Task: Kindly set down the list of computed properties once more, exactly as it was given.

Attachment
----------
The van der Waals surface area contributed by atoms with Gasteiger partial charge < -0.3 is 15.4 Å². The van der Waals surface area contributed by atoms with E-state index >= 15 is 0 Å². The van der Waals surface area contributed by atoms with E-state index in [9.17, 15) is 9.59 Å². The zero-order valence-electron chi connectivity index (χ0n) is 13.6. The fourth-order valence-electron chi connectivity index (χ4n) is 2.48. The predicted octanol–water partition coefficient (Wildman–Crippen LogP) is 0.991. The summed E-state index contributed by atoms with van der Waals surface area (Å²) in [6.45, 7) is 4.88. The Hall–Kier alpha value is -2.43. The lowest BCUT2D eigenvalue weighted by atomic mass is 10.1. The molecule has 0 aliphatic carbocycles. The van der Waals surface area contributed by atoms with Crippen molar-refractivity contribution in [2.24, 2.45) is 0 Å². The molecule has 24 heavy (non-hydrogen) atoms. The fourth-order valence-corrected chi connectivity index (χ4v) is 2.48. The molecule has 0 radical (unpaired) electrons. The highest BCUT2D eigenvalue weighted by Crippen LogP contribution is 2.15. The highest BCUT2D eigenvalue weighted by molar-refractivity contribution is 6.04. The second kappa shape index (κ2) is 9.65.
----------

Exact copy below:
The van der Waals surface area contributed by atoms with Gasteiger partial charge < -0.3 is 15.4 Å². The van der Waals surface area contributed by atoms with E-state index >= 15 is 0 Å². The van der Waals surface area contributed by atoms with E-state index in [9.17, 15) is 9.59 Å². The zero-order valence-electron chi connectivity index (χ0n) is 13.6. The fourth-order valence-electron chi connectivity index (χ4n) is 2.48. The predicted octanol–water partition coefficient (Wildman–Crippen LogP) is 0.991. The summed E-state index contributed by atoms with van der Waals surface area (Å²) in [6.45, 7) is 4.88. The Hall–Kier alpha value is -2.43. The lowest BCUT2D eigenvalue weighted by atomic mass is 10.1. The molecule has 0 aliphatic carbocycles. The van der Waals surface area contributed by atoms with Crippen molar-refractivity contribution in [2.24, 2.45) is 0 Å². The molecule has 24 heavy (non-hydrogen) atoms. The fourth-order valence-corrected chi connectivity index (χ4v) is 2.48. The molecule has 0 radical (unpaired) electrons. The highest BCUT2D eigenvalue weighted by Crippen LogP contribution is 2.15. The highest BCUT2D eigenvalue weighted by molar-refractivity contribution is 6.04. The second kappa shape index (κ2) is 9.65.